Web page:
Let's look at some practical examples. We start with an SQL stored procedure implemented in SQL/PSM. We'll use the ModSal routine in Figure 1 to modify an employee's salary. The personal data for employees (e.g., employee number, compensation details, department number) is stored in the Employee table. The Department table contains the department information, including the department manager's employee number. The rows in Employee and Department are related by the department number. The ModSal SQL stored procedure implements a business rule specifying that an employee's total compensation must not exceed that of his or her manager. The routine's logic checks whether or not the rule is compromised, and if so, the routine signals an error condition to the calling process. The Signal and Resignal statements pass the user-defined errors to the calling process. The routine accepts two parameters: employee number of type Char(6) and salary change of type Decimal(9,2).
At A in Figure 1, the error handler defined for the '38S01' SQLState signals the user-defined error condition. The Resignal statement resets the return SQLState to '38S01' and sets the diagnostic message. Once Resignal is fired, the stored procedure immediately returns the specified error to the caller in the SQL Communications Area (SQLCA).
The SQLCA is a set of variables that is updated at the end of every SQL statement's execution. The SQLCA contains, among other things, an SQLCode variable (which is set to SQL return code) and an SQLErrMc variable (which is set to the message text associated with a given SQLCode). The SQLCA is included in the SQL procedure body by the SQL precompiler.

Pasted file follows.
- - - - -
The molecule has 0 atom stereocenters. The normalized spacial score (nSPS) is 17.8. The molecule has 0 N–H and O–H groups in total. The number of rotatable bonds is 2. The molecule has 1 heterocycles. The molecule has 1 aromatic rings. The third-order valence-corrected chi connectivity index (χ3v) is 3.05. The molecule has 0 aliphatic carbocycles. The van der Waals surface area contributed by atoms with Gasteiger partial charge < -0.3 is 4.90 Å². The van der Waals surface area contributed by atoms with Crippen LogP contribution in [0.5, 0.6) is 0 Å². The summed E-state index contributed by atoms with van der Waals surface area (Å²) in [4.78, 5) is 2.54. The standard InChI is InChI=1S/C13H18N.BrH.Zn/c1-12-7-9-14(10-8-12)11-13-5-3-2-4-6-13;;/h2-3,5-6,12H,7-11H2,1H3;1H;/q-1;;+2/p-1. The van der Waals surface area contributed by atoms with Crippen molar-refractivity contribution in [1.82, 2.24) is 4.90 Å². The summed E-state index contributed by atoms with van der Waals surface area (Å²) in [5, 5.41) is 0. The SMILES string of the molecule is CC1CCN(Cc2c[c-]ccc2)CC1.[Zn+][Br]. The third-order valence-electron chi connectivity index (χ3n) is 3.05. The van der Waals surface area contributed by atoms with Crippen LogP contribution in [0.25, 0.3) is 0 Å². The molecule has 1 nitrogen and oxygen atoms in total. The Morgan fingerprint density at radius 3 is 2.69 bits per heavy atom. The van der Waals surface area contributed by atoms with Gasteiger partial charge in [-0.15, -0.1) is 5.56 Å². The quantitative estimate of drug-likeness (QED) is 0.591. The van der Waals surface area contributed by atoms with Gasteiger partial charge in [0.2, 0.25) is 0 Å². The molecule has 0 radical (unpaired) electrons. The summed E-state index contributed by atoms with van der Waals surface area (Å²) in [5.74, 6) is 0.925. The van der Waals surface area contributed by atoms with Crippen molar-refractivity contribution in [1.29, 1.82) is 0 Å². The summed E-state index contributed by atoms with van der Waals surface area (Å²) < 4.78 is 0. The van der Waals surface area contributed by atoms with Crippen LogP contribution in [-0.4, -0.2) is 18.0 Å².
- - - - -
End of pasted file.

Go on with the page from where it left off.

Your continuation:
In the case of Signal/Resignal, SQLCode is set to -438 upon return. The entire SQLErrMc element of the SQLCA area is available for the customized message. In other words, no truncation of the user-defined error message text occurs with SQL stored procedures.
At B, the SQLState '02000' is returned to the SQL stored procedure if no data exists for the employee number passed as the first parameter. This condition may be thrown by either the Fetch or searched Update statement. The error handler handles this condition by signaling SQLState '38S02' to the caller.
At C, if the business rule is compromised, SQLState '38S01' is signaled. The control is transferred to the error handler defined for this state. Note that Signal could have included the message text and been signaled directly to the invoker.
User-Defined Errors in External Stored Procedures
To be able to return a user-defined SQL state and error message, an external stored procedure must specify the SQL parameter style. DB2 UDB supports several different param-eter styles (e.g., General, General with nulls, Java, SQL). When the external stored procedure is invoked, DB2 UDB passes several parameters to the procedure in addition to those specified on the parameter list. The number of additional parameters passed depends on the parameter style, which you specify on the Create Procedure statement.
The following list shows the parameters received by an external stored procedure defined with the SQL parameter style:
INOUT Argument null indicator
[repeated - one for each argument],
IN Procedure name,
IN Specific name,
OUT Diagnostic message
The SQLState and Diagnostic message parameters are of special interest for user-defined error handling.
SQLState. The external stored procedure can set this output parameter to signal a successful execution, warning, or error condition. SQLState should be set to one of the following values: